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Obama changes signature healthcare plan after public backlash

Facing public outrage over his signature ‘Affordable care act’, US President Barack Obama announced major changes in the healthcare plan that will allow millions of Americans who were about to lose their cover to keep it for one more year.

The disastrous launch of Obamacare forced the president to change  his stance on the “Affordable care act.” Only slightly more than  106 thousand Americans have so far obtained insurance under the  new healthcare law, according to official data from the  Department of Health and Human Services released on Wednesday.  Meanwhile, about five million people received notices that their  preexisting plans will be cancelled soon and they will have to  pay higher premiums to obtain new insurance, Forbes reports.
Only last week, Obama denied that he had ever promised Americans that the  majority of them will be able to keep their healthcare plans  without changes. But after the media showed multiple videos of  the president saying just that, his popularity sunk to an  all-time low.

For the first time, the majority of Americans called their president ‘untrustworthy and dishonest’  and even members of his own party urged Obama to respect his  promises. In particular, former president Bill Clinton said on  Tuesday in an interview at that “The president should  honor the commitment the federal government made to those people  and let them keep what they’ve got.”

Speaking on Thursday, Obama unveiled a one-year plan to allow  insurers to keep selling existing plans that are about to be  cancelled due to the law’s minimum benefits requirements.

Additionally, insurance companies will be required to explain to  their policyholders that the Affordable Care Act offers  alternative plans for them. Companies will also have to explain  where their existing plans lack the benefits outlined by the law.

The one-year plan will notably end after the 2014 mid-term  elections, raising questions about whether or not insurance  companies would have to cancel existing cover then, or if  Americans could keep them past the one-year mark.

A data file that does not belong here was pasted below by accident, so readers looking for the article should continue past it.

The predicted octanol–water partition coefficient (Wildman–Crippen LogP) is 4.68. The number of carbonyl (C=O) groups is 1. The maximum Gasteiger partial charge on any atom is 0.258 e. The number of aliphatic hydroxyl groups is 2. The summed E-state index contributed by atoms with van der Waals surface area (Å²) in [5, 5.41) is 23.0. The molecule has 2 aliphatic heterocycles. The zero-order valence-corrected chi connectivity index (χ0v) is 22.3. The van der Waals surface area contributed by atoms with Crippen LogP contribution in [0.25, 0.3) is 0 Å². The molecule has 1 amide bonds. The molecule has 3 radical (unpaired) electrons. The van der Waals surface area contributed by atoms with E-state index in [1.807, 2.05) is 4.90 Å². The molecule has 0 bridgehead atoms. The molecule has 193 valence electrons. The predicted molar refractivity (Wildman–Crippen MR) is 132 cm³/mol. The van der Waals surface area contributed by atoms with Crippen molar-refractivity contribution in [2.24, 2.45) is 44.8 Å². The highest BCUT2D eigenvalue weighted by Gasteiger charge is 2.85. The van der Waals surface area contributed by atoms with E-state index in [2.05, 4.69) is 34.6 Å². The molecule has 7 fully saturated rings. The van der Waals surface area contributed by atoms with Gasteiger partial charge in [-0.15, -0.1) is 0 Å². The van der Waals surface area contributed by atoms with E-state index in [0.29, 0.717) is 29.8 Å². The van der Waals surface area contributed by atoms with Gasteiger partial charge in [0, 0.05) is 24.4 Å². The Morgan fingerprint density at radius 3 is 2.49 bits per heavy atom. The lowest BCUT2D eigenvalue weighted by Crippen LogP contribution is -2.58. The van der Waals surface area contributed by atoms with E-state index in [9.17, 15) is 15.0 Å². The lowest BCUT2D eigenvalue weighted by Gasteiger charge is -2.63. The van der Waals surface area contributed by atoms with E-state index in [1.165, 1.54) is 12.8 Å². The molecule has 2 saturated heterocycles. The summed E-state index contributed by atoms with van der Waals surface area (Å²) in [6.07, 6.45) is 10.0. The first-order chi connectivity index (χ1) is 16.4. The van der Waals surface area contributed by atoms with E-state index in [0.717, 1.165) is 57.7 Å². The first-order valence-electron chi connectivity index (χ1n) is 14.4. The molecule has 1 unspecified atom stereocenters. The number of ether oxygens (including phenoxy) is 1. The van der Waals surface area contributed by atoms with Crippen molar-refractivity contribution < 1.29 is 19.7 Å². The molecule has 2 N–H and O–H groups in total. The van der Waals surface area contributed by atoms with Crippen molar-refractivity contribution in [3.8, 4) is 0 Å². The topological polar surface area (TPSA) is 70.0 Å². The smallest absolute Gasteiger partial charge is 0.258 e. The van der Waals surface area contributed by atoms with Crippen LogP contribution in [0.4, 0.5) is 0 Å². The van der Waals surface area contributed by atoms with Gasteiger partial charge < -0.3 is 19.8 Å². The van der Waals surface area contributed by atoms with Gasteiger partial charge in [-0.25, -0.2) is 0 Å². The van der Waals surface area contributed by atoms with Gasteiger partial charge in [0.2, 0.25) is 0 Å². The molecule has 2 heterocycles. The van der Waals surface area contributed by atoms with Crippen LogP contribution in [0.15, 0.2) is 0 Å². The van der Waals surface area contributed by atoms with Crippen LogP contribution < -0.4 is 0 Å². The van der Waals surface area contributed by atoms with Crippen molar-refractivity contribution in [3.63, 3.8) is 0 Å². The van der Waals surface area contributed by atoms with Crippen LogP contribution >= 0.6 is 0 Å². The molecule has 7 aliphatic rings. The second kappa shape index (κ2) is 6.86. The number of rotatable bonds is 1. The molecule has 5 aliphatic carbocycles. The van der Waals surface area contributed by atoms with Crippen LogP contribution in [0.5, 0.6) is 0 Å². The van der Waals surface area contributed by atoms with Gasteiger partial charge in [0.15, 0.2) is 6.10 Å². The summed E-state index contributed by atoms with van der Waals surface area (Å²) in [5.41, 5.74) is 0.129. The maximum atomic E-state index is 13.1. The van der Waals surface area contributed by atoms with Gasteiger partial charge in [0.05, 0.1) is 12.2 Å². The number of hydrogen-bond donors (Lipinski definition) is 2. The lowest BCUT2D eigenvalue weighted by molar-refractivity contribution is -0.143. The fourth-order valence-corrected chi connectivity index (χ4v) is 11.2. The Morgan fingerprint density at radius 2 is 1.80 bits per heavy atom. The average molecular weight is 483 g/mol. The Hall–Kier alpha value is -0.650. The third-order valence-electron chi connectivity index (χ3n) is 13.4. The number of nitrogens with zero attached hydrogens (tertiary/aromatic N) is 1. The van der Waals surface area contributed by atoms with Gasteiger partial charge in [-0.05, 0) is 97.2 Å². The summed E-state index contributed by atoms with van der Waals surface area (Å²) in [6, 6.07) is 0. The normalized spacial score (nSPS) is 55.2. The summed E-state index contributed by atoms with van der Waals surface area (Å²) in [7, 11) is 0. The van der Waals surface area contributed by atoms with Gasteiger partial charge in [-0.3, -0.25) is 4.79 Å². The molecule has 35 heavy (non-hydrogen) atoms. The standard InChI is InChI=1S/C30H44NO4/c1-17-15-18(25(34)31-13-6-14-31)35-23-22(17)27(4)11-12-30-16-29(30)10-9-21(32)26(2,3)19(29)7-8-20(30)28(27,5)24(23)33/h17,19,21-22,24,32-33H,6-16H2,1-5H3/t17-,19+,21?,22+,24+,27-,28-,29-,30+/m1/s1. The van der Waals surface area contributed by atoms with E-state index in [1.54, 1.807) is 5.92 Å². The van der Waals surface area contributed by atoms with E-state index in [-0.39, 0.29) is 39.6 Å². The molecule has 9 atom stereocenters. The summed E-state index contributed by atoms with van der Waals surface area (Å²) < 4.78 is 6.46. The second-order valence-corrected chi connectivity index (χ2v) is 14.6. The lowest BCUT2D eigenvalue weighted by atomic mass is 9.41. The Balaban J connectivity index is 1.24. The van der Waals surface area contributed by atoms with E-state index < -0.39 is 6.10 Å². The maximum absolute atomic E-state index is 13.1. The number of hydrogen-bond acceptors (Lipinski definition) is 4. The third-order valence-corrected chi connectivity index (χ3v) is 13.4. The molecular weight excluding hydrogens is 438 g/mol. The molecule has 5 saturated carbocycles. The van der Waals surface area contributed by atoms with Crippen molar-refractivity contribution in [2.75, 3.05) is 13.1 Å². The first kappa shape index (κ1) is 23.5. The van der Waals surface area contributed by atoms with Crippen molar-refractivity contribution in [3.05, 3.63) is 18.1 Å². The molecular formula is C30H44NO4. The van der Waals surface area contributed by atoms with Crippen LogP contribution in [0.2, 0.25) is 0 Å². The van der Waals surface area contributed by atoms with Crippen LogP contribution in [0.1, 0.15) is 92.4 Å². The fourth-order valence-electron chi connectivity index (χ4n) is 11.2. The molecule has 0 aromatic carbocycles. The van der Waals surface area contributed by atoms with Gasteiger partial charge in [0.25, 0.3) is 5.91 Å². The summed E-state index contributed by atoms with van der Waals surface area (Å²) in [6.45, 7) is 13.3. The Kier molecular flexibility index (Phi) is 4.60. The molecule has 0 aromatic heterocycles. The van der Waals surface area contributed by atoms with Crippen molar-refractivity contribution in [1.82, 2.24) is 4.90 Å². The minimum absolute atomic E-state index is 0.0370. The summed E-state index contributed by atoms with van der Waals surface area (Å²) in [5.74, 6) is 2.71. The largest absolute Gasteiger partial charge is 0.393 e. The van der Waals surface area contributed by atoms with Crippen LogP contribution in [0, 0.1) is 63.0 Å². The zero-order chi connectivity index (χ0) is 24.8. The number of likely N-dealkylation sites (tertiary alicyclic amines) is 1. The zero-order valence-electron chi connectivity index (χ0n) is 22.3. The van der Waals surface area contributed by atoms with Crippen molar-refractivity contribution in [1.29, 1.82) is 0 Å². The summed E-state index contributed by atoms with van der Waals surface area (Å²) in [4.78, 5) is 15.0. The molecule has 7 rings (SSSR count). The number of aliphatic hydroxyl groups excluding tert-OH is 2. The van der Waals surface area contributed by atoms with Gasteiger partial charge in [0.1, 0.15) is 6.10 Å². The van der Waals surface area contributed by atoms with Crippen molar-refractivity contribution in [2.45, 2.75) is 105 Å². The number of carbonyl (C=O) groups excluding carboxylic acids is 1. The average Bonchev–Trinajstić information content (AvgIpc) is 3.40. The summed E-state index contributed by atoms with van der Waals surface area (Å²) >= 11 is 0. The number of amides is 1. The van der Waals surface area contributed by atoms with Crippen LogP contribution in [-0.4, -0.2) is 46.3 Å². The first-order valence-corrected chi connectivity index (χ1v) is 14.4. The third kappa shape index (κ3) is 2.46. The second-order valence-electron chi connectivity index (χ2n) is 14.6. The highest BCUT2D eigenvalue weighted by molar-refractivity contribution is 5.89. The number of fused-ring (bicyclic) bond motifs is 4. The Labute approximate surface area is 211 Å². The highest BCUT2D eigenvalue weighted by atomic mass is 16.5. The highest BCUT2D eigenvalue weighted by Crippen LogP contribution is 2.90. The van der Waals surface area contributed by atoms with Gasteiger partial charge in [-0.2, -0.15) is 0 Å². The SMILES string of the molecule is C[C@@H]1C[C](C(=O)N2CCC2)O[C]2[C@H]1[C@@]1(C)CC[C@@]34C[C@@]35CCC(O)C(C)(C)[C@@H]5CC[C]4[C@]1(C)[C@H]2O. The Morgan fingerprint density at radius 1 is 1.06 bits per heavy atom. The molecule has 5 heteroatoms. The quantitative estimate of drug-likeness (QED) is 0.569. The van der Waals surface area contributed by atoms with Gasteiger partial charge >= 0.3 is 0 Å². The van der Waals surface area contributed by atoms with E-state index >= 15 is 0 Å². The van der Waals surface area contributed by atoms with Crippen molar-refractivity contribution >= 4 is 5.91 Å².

Speaker of the House, John Boehner, responded to Obama’s proposed  fixes with skepticism, saying he doubts the president can address  problems with the law administratively. Boehner added that the  ACA should be repealed entirely.

“I am highly skeptical that they can do this  administratively,” Boehner said. “There is no way to fix  this.”

Obama acknowledged that the administration “fumbled” the  healthcare rollout, but added, “I am confident that by the  time we look back on this next year, that people are going to say  that this is working well.”

Responding to a question regarding the troubled  website, Obama said, “I was not informed correctly that the  website wasn’t working.” He continued by saying that if he  had known it was not ready to launch, he would not have  proclaimed how great it was going to be.

Obama added that in terms of the website, “will  work much better” by the end of November. “The majority of  the people going to the website” will find it working the way  it’s supposed to, he said. “It’s not possible for me to  guarantee that 100 percent of the people” going to the site  will have a seamless and smooth experience, he added, but said  improvements will continue beyond December 1.

“Buying health insurance is never going to be like buying a  song on iTunes.” It’s a much more complicated transaction,  but the experience will be a lot better, he said.
Obama also blamed technical issues on the way government  purchases technology, saying it’s “cumbersome and  outdated.”
The president added that since he knew this two years ago, he  would’ve liked to do more to make sure the process improved.



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